Abstract: A number of researchers have recently argued that the growth of the shadow banking system in the years preceding the recent U.S. financial crisis was driven by rising demand for "money-like" claims--short-term, safe instruments (STSI)--from institutional investors and nonfinancial firms. These instruments carry a money premium that lowers their yields. While government securities are an important part of the supply of STSI, financial intermediaries also take advantage of this money premium when they issue certain types of low-risk, short-term debt, such as asset-backed commercial paper or repo. In this paper, we take the demand for STSI as given and consider the extent to which central banks can improve financial stability and manage maturity transformation by the private sector through their ability to affect the public supply of STSI. The first part of the paper provides new evidence that complements the existing literature on two key ingredients that are necessary for there to be a role for policy: the extent to which public short-term debt and private short-term debt might be substitutes, and the relationship between the money premium and the supply of STSI. The second part of the paper then builds on this evidence and discusses potential ways a central bank could use its balance sheet and monetary policy implementation framework to affect the quantity and mix of short-term liquid assets that will be available to financial market participants.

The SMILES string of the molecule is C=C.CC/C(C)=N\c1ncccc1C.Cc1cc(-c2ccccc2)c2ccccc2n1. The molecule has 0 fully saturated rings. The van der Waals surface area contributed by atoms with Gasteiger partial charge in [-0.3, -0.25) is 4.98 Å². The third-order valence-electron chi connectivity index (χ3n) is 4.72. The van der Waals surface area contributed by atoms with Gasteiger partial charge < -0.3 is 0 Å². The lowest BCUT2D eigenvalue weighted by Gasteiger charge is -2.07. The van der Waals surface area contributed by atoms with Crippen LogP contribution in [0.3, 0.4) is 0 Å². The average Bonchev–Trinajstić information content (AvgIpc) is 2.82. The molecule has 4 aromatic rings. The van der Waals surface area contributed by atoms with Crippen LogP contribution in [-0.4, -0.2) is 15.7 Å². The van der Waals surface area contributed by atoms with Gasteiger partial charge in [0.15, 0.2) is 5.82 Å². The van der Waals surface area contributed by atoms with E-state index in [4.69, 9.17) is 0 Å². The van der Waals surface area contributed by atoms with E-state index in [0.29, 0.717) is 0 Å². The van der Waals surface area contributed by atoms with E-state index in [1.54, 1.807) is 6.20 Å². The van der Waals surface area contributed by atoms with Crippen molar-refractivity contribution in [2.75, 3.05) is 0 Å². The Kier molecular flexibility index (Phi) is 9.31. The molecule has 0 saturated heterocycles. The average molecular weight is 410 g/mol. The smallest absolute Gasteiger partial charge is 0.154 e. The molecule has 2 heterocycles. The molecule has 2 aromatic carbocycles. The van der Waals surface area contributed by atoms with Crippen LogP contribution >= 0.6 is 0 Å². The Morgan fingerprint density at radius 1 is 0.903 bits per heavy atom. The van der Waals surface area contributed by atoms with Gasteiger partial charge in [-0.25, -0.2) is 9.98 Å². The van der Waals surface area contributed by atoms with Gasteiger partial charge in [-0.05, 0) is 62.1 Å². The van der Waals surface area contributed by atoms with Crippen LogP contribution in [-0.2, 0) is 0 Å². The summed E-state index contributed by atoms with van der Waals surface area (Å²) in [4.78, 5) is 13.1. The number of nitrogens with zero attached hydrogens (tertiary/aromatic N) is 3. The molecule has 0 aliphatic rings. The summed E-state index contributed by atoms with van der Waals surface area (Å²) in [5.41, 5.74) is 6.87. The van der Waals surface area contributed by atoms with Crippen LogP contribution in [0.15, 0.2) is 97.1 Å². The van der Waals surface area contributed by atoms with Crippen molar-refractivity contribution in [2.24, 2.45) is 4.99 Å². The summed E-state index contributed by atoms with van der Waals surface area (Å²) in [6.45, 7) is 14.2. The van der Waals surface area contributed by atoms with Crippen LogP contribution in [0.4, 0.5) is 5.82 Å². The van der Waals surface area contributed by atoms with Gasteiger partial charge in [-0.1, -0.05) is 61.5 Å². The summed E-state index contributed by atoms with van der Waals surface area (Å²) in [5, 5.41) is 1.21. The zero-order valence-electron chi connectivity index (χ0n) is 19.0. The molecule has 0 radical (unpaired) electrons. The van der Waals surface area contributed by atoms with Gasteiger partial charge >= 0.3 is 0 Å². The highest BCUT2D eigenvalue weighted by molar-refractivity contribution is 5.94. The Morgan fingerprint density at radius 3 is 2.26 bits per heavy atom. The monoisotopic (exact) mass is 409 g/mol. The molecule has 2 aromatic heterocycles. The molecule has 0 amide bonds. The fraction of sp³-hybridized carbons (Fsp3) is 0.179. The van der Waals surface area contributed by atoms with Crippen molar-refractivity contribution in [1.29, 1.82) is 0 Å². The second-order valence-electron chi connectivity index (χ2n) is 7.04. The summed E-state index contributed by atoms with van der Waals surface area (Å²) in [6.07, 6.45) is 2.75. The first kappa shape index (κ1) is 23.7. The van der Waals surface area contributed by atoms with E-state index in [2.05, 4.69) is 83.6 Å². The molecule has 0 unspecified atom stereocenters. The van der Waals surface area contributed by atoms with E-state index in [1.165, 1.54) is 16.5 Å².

Keywords: Financial stability; safe assets; money-like instruments; central bank policies
    Date: 2014–11–25
  20. By: Koichiro Kamada (Bank of Japan)
    Abstract: Confidence has a strong influence on security prices and volatility, but has received little attention in mainstream macroeconomics. Kamada and Miura (2014) have recently revived this concept in their double-layered model of private and public information and shown how herding behavior emerges in sovereign bond markets. This article looks at two episodes that occurred in 2013 in the U.S. and Japan and uses their model to explain how the interest rate hikes and subsequent increase in volatility emerged. The analysis indicates that central bank communication is a promising policy tool to manage market confidence, but at the same time, could create unintended market turbulence.
    Keywords: Central bank; communication; market confidence; bond market; volatility
    JEL: D40 D83 E58 G12
    Date: 2014–12–01
  21. By: Jaylson Jair da Silveira; Gilberto Tadeu Lima